Being the leader of a nation brings with it a responsibility to keep his land free from the danger of invasion.  It is an obligation of a Pharaoh to make use of his power to maintain the peace of his land during his supremacy. Rameses II most famous fight of conquest was the one with the Hittites of Kadesh. During his fifth year of being a Pharaoh, Rameses II battled in Syria against the Hittites and its alliance. The war continued for twenty years after the series of battles with the Hittites.

In his second battle, Rameses II experienced difficulties during his attack on Athe, a city of Kadesha where he almost fell during the battle through deceit. It happened when he grouped his soldiers into four groups namely: Amun, Ra, Ptah and Setekh. Rameses II led the Amun division outside the city with the Ra division about a mile and a half behind. The Hittites however, hid waiting to ambush the Pharaoh’s army. They first attacked the Ra division so that the Pharaoh wouldn't have it as reinforcement. Fortunately, the group managed to escape. The Hittites then attacked the Amun group and surrounded the Pharaoh. However, Ramses II managed to fight back in the combat and was able to pave the way out for him and his men after killing quite a large number of Hittites. 

After that, the Pharaoh and his men camped to regroup the army. They then went into battle again for four hours until all of them were drained of energy.  Rameses II decided to pull his army out from the battle.

It was a draw battle. After several years, Rameses II reached an agreement with the prince of the Hittites. It was settled that Egypt and the Hittites were not to invade or attack each other’s land. They also formed an alliance to defend one another against common enemies and in subduing revolts in Syria. 13 years after the truce, Rameses II married the daughter of Manefrure’s, the prince of Hittite, a daughter named Hattusilis.

Ramases II as a Pharaoh

Ramases II was considered to be a great fighter. However, he was also seen as an incompetent leader. He took credit not due to him and consumed most of the wealth of Egypt in maintaining his name by building big projects during his reign. He scribed his name everywhere on the shrines and buildings in Egypt and even put his name on statues that were not his own.

However, overall, Rameses II was known to be “Ramses the Great” because he was truly a great family man, a religious leader, builder and a great warrior. By the time he died at 90 years of age, Egypt was rich through his conquest of other empires.

Rameses II in the Bible

Of all the Pharaoh of Ancient Egypt in the new kingdom, Rameses was the only name mentioned in the Bible. Rameses also seemed to be a name of a place rather than the name of a Pharaoh.

Genesis 47:11: This was the time when Joseph, through the command of Pharaoh, brought his father and siblings to the land of Egypt that was called the ‘land of Rameses.

Exodus 1: 11: The Israelites, as slaves, worked under tight taskmasters’ commands to build the treasure cities of Pharaoh, the Pithom and the Rameses.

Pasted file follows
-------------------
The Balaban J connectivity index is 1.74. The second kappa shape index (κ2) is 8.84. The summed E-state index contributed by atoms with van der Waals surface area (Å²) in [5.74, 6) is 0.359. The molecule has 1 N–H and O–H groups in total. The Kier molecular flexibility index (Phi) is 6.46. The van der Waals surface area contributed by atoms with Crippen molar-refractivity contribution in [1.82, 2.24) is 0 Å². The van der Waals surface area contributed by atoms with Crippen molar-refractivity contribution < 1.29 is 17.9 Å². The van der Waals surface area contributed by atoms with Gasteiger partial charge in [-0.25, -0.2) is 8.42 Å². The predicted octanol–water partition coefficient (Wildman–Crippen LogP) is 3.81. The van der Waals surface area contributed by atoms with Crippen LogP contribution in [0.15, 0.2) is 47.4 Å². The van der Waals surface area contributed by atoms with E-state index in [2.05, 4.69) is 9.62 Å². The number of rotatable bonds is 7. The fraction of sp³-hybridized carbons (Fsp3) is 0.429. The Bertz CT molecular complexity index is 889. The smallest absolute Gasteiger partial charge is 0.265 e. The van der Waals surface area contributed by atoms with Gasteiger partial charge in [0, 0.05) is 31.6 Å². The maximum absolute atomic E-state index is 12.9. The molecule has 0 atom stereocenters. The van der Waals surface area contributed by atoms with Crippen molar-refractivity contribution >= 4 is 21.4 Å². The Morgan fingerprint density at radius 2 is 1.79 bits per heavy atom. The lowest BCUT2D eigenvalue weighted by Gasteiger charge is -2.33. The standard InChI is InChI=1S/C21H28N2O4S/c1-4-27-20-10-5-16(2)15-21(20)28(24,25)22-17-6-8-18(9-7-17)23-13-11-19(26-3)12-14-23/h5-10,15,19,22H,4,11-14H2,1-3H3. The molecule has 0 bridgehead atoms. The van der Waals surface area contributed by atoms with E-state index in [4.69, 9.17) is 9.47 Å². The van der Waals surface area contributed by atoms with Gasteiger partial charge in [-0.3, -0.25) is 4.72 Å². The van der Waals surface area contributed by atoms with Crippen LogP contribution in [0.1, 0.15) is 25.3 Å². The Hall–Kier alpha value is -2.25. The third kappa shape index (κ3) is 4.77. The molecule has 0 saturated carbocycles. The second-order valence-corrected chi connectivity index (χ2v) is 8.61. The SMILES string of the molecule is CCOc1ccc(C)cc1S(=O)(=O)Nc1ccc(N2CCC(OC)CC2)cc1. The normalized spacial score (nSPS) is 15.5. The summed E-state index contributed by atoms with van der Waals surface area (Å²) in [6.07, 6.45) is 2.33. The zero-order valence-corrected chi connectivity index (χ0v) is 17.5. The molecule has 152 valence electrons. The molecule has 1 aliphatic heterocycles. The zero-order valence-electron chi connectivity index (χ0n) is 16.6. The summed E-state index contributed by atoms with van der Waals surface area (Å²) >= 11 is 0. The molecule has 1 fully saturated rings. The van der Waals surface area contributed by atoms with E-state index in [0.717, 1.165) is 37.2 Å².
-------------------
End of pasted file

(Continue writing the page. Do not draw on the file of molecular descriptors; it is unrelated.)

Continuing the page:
Exodus 12:37: The people of Israel, 600,000 thousand men on foot and unknown number of children, journeyed from the place called Rameses to another place called Succoth

Numbers 33:3: This passage in the Bible pertains to the time when the Israelites from Rameses departed Egypt on the 15th day of the first month in the morning of the Passover feast.

Numbers 33:5: The removal of Israelites from an Egyptian city Rameses to Succoth.

Due to these passages, Rameses II is suggested as the Pharaoh of Exodus, as portrayed in “The Ten Commandments” in the classic film as well as in the animation film entitled “Prince of Egypt”. However, it should be noted that there are nine other Pharaohs who took the name of Rameses. Aside from that, Moses was said to be living around the 1525 BC to 1405 BC, two hundred years before Rameses II. Other than Rameses II, Pharaoh Thutmose III was the Pharaoh in Exodus. Moses has only been proposed as the Thutmose II for the first 22 years of the Pharaoh’s his life until Moses was cast out to Midian and the half brother of Nefure (speculated to be the daughter of Pharaoh who took Moses in) took Moses place as Thutmose II. This Thutmose was the father of Thutmose III; another speculated Pharaoh of Exodus.

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Phoenicia and The Bible

 Phoenicia was an ancient civilization in Southwest Asia consisting of city-states along the eastern Mediterranean Sea. Today that area covers Syria and Lebanon. It covered most of the western and coastal part of the Fertile Crescent. The name Phoenicia may also appear as Phenice and Phenicia. Basically, Phoenicians were Canaanites who conquered and settled on several landmarks surrounding the Mediterranean coastline.  Phoenicia is found on the Biblical Timeline Chart throughout the years 1500 BC to 300 BC. The places where they occupied and created small civilizations were: Cadiz, Kition, Utica, and Lixis. Greeks were also colonizing side by side with Phoenicians who saw this as a competition between territories. As a result, Phoenicians worked double time to create bigger colonies. They established numerous colonies including Carthage in northern Africa.